Poshan

Home »  Magazine »  National  »  Leaden Handshake

Leaden Handshake

George and Nitish renew their tussle for power over Digvijay Singh's rail portfolio

Leaden Handshake
illustration by Jayachandran
Leaden Handshake
outlookindia.com
-0001-11-30T00:00:00+0553
The Samata Party is a political outfit with as many leaders as MPs. It has 12 Lok Sabha berths and three ministers. Besides, the nda convenor's post is held by its leader George Fernandes. The tiny, mostly Bihar-based party has been rife with ego clashes and power tussles are common between its two top leaders—Fernandes and Union railway minister Nitish Kumar. The latest being the proxy war between the two over the appointment of Digvijay Singh in the railway ministry.

Digvijay, formerly mos in the rail ministry, was recently shifted to the commerce and industry ministry. Unhappy, he lobbied hard with Fernandes to get a toehold in his old ministry. Some two weeks ago he was given additional charge of railways. That's when Digvijay's troubles began. By then his senior Nitish Kumar was ensconced as Union minister in Rail Bhawan. Sources say that Nitish

didn't like the fact that he wasn't consulted by Fernandes.

Jaya Jaitly, ex-Samata president and confidante of Fernandes, says: "Digvijay is a young dynamic leader and after wto there is not much work in commerce. That is why it was felt he should get some additional responsibility." Nitish disagrees: "Commerce is the most sensitive and important ministry."

Nitish is also reportedly miffed at the way Digvijay conducted himself. The day he got additional charge of railways, he landed at Rail Bhawan to reoccupy his old room which had by then been allotted to the other mos, O. Rajagopal. It was then that he was informed that as a minister holding additional charge he was not entitled to the old perks and rooms.

Though Digvijay has regained possession of his room, he hasn't been allotted any work. Says Nitish: "When he was shifted to commerce, I handed over his work to Rajagopal, who's handling it efficiently and is not overburdened." Sources say that Nitish has no intention of allotting any work to Digvijay in a hurry. A further cabinet expansion is expected in mid-September, after which it will be clear who stays in railways and who goes. To compound problems, Samata MPs believe that Fernandes could have promised railways again to Mamata Banerjee who is seeking re-entry into the nda. If true, this will further sour relations between Fernandes and Nitish.

Meanwhile, a campaign has begun in the Samata Party to get Digvijay dropped from the council of ministers. MP Prabhunath Singh says: "If Georgesaab was consulted by the PM about Digvijay, then he should have taken Nitish into confidence. The party should now take action against Digvijay for he has been running a campaign against Nitish." Rajeev Ranjan Singh, another Samata MP, says: "Does Digvijay think he'll get work by planting stories against Nitish?"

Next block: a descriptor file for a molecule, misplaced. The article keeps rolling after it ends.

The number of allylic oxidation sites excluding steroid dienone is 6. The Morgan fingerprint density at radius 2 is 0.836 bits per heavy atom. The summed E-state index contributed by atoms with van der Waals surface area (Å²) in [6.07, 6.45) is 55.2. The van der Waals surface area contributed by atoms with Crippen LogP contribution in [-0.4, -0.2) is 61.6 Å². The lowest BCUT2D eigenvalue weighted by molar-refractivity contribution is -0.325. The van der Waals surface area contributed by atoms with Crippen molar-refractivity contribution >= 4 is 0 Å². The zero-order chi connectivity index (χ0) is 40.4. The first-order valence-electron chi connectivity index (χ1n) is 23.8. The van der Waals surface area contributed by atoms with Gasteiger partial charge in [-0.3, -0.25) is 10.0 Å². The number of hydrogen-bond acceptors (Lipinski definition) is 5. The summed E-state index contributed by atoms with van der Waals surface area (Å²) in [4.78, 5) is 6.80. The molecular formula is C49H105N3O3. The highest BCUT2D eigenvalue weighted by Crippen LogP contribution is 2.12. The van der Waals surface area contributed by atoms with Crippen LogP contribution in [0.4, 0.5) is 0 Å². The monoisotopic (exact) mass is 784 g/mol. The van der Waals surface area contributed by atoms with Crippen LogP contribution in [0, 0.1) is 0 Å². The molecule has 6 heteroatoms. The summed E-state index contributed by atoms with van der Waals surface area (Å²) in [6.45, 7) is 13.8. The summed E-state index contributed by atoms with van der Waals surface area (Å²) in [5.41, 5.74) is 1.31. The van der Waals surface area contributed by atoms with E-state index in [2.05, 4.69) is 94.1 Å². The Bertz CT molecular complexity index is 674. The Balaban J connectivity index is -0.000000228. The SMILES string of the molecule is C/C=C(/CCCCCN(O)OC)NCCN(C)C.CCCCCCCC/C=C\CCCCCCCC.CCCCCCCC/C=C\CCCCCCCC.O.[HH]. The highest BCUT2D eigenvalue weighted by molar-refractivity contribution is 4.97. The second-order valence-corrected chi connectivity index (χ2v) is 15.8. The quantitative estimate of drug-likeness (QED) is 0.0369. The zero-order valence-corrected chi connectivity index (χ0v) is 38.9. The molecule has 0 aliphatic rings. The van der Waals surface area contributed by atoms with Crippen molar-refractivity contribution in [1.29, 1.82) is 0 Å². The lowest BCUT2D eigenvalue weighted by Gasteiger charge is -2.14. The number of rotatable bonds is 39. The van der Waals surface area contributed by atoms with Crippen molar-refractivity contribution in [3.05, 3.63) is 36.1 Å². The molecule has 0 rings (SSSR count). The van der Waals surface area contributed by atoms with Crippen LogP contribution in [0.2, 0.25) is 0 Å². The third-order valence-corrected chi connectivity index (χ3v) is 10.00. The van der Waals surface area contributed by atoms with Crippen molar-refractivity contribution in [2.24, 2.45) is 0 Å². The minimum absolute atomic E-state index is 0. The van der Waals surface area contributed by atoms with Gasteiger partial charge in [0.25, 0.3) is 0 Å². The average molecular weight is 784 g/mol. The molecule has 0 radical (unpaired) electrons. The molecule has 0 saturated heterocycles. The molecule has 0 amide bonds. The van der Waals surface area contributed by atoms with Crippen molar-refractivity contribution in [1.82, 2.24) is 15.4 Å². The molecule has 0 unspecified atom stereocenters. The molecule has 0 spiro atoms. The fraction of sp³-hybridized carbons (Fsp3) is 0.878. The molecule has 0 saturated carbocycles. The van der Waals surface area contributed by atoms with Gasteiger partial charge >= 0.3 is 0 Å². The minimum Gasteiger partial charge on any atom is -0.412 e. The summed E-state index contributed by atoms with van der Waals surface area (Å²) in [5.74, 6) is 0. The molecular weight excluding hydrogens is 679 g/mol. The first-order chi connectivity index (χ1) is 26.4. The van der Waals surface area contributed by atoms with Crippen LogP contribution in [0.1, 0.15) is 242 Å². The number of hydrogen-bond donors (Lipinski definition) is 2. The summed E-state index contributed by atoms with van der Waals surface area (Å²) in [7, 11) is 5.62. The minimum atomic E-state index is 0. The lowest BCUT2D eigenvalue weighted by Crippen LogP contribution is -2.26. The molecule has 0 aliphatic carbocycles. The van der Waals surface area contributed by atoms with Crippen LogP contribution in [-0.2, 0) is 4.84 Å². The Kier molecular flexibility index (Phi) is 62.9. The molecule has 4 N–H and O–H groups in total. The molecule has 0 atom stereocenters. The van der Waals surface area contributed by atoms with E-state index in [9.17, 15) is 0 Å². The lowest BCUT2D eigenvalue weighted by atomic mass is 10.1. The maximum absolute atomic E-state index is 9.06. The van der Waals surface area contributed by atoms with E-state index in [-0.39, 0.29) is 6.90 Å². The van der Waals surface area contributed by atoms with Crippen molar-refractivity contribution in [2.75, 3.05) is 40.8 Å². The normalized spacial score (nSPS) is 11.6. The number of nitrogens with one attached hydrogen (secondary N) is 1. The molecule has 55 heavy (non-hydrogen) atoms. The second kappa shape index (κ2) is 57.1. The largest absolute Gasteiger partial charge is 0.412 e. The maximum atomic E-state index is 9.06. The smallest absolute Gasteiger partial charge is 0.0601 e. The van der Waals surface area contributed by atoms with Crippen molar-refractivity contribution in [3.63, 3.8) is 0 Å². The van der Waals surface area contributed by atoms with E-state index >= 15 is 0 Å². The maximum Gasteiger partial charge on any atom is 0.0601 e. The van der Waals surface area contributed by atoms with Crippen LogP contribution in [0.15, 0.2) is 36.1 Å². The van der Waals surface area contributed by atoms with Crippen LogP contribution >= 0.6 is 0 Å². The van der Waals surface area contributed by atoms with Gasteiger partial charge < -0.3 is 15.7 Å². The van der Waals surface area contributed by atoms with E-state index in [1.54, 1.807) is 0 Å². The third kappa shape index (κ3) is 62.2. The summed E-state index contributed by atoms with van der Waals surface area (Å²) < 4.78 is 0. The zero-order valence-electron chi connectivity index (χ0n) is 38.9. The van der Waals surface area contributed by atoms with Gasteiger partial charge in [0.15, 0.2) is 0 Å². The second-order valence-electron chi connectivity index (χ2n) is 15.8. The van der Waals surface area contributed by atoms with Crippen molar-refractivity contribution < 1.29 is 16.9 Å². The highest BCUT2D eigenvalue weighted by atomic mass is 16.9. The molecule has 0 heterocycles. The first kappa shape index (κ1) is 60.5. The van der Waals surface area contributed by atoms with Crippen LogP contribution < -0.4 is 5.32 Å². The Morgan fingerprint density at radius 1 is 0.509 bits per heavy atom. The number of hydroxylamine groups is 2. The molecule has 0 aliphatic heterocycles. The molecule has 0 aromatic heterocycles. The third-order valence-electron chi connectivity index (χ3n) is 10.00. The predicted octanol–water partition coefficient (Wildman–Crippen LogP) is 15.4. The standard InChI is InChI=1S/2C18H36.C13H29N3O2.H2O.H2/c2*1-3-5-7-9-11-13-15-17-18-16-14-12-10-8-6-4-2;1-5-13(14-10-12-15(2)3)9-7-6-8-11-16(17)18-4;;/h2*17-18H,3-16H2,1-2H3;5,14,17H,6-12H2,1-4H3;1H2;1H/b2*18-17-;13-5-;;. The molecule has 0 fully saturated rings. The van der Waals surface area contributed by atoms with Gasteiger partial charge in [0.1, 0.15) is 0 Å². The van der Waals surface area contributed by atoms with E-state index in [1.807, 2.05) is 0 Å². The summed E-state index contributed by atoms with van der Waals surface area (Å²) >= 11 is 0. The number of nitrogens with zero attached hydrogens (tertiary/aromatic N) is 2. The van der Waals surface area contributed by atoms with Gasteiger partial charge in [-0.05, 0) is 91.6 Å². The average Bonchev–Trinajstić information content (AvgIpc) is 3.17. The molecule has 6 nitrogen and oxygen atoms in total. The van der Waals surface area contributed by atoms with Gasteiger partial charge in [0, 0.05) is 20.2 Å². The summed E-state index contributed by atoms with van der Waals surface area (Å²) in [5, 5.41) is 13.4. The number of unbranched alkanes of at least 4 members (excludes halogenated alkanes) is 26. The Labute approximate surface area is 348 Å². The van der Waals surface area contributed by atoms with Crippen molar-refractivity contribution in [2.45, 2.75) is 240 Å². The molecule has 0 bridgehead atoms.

Samata sources also claim that Digvijay misused railway facilities. He apparently used an escort car manned by the Railway Protection Force (rpf) and had access to its wireless. Some members of the rpf were given special training, dressed in black like commandos and often given the duty of escorting Digvijay. Says a senior Samata leader: "He moved like a raja with his own little army." Sources claim that he was also particularly fond of his railway salon; whenever he went home to Bihar he virtually lived in the air-conditioned salon. Nitish has now put a stop to the rpf doing any escort duty. Says he: "If I don't need an escort car, why do others?"

Like all the political forces emerging out of the socialist movement, the Samata remains a volatile entity. There is no doubt that the two big leaders are conducting a proxy war over Digvijay. If Fernandes is persuaded by his MPs that Digvijay has become more of a liability than an asset, then the issue will resolve itself. And if Digvijay is indeed dropped, then it will indicate that the quiet Nitish Kumar may choose to let Fernandes hog the limelight in Delhi, but when it comes to the crunch he is no pushover.

Actually, it's the colourful Prabhunath Singh who has the last word. Referring to the fact that Digvijay was minister in waiting for Pakistan President Pervez Musharraf, he says: "He should be dropped because of the praise he has heaped on the man responsible for Kargil. He described Musharraf as a 'zinda dil aadmi'. Does he mean that Vajpayee is a murda dil?"

Subscribe to Outlook’s Newsletter

READ MORE IN:
Next Story : Bio-Bucks: Marketing Life
Download the Outlook ​Magazines App. Six magazines, wherever you go! Play Store and App Store
THE LATEST ISSUE
CLICK IMAGE FOR CONTENTS
Online Casino Betway Banner





Advertisement
Advertisement